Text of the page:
Recall the last mistake you made. How did you handle it? Did you own up to it, and perhaps learn something from it? Or did you try to blame it on someone or something else and move on? Or were so mad at yourself you did not take the time to see what you could have learned from the experience? If your response was the latter, you have plenty of company: it is the response of most people.
Most of us fear making mistakes, and when we make them, we try to rationalize them away. The reality is, mistakes are a part of life and we should not live our lives in fear of making them. Rather we should learn from our mistakes or we run the risk of repeating them.
How can we learn from our mistakes?
For one thing, when you make a mistake, admit it. By admitting it, you are doing two things: you are being honest and you are taking responsibility.
Honesty keeps us from rationalizing. Responsibility keeps us from blaming our mistake on others. Rather than saying, “You did not tell me” or “I didn’t know,” it will likely come as a surprise to those around you when you say, “I made a mistake and I take responsibility for it.”
As important as this is, it is not enough to be honest and take responsibility for your mistakes. You must also examine yourself to see what you can learn from the mistake.
When I was about 13, I lived on a farm. We had a van with a battery that wasn’t holding its charge. In an attempt to recharge the battery the engine was left running for about 30 minutes. I came outside and heard a hissing noise coming from the engine. I went to investigate and discovered it was coming from the radiator. Since no one was around, I thought I would take off the radiator cap to see what was causing the hissing sound. I opened it while trying to look into it. Needless to say the explosion of hot water and steam burned the entire left side of my face.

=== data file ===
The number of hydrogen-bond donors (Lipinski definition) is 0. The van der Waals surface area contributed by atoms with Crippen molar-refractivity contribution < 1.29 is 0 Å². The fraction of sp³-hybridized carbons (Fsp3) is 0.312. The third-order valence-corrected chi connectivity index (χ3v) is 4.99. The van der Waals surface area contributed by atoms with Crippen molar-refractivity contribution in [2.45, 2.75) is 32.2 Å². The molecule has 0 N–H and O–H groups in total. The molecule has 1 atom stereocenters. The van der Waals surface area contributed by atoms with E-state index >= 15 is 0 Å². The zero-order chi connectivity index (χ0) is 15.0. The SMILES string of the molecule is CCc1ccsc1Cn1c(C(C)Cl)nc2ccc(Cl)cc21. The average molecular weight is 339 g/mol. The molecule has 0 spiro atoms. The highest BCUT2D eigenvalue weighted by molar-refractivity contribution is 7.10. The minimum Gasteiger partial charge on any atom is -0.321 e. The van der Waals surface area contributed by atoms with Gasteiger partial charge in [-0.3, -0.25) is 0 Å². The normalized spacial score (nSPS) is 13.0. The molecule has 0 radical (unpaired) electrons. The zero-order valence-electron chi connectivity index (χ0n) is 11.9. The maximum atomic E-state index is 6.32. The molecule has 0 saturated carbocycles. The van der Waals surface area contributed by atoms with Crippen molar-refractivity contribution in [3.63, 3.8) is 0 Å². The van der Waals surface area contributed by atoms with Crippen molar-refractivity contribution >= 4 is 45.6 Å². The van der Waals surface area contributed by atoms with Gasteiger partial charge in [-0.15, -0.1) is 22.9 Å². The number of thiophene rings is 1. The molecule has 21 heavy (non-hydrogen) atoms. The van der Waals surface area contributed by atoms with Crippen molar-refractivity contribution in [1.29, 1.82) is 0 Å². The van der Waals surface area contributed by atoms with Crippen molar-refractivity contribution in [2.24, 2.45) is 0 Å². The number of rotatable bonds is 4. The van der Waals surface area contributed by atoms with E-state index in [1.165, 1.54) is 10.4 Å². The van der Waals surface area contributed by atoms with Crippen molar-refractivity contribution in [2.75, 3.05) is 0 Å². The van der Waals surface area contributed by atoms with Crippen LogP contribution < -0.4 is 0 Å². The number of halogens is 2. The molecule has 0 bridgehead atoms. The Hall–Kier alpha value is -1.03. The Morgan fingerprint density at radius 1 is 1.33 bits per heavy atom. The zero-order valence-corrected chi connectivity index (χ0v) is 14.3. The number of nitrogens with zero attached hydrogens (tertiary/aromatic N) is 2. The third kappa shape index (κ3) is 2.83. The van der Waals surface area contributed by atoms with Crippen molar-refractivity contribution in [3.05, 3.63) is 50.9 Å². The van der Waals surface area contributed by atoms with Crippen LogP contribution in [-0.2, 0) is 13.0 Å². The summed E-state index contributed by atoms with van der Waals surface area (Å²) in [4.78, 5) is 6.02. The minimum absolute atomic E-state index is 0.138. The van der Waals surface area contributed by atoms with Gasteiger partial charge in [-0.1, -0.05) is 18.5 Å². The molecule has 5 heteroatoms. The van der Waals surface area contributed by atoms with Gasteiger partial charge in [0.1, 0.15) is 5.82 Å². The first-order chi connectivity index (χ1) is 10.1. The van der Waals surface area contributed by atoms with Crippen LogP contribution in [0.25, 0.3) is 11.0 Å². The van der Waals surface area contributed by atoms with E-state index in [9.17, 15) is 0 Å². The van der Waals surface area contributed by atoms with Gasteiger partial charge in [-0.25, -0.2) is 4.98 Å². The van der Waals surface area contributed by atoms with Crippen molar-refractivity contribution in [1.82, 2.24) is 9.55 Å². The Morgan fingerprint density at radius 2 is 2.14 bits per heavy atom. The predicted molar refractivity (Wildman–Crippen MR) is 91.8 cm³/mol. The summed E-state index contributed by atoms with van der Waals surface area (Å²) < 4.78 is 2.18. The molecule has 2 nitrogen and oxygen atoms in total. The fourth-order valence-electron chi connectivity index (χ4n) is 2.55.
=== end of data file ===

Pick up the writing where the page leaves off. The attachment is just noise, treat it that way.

I can say “lesson learned” from the mistake I made of opening a radiator that was hissing.
I know some mistakes are not as drastic as I just described. The point is, when we make a mistake, we should always ask, “What have I learned?” If you fail to take the lesson learned from your mistake, you are likely to repeat it.
If you are going to learn from your mistakes, you will have to risk being vulnerable with others around you who were impacted by your mistake. You will have to admit your mistake and ask them to help you to see what you can learn from the experience. Without vulnerability you risk learning nothing or repeating the mistake in the future.
Accepting your mistakes also helps you to accept your humanity.
Some folks like to think of themselves as perfect. Others know they are not perfect, but try to present the façade of perfection (or at least having it all together). But what we can learn from our mistakes is that we are not perfect. Rather we are all imperfect human beings trying to do our best.
For many of us that is a hard reality to embrace or to admit. But when we learn to accept our humanity through embracing our mistakes, we are freed to live without fear of failing.
Those who embrace their humanity and overcome their fear of failing go on to achieve great things. Fear of failing keeps us from reaching for our dreams.
Are you a prisoner to the fear of failing, or are you reaching for your dreams knowing that you will make mistakes along the way?
Remember: “A person who never made a mistake never tried anything new.” –Albert Einstein
If you would like help in achieving your goals as a leader or in any area of your life, call us at 208-880-0307 or email us at firstname.lastname@example.org to schedule a complimentary coaching session. To read Errol’s other posts, visit Christ-Centered Life Coaching.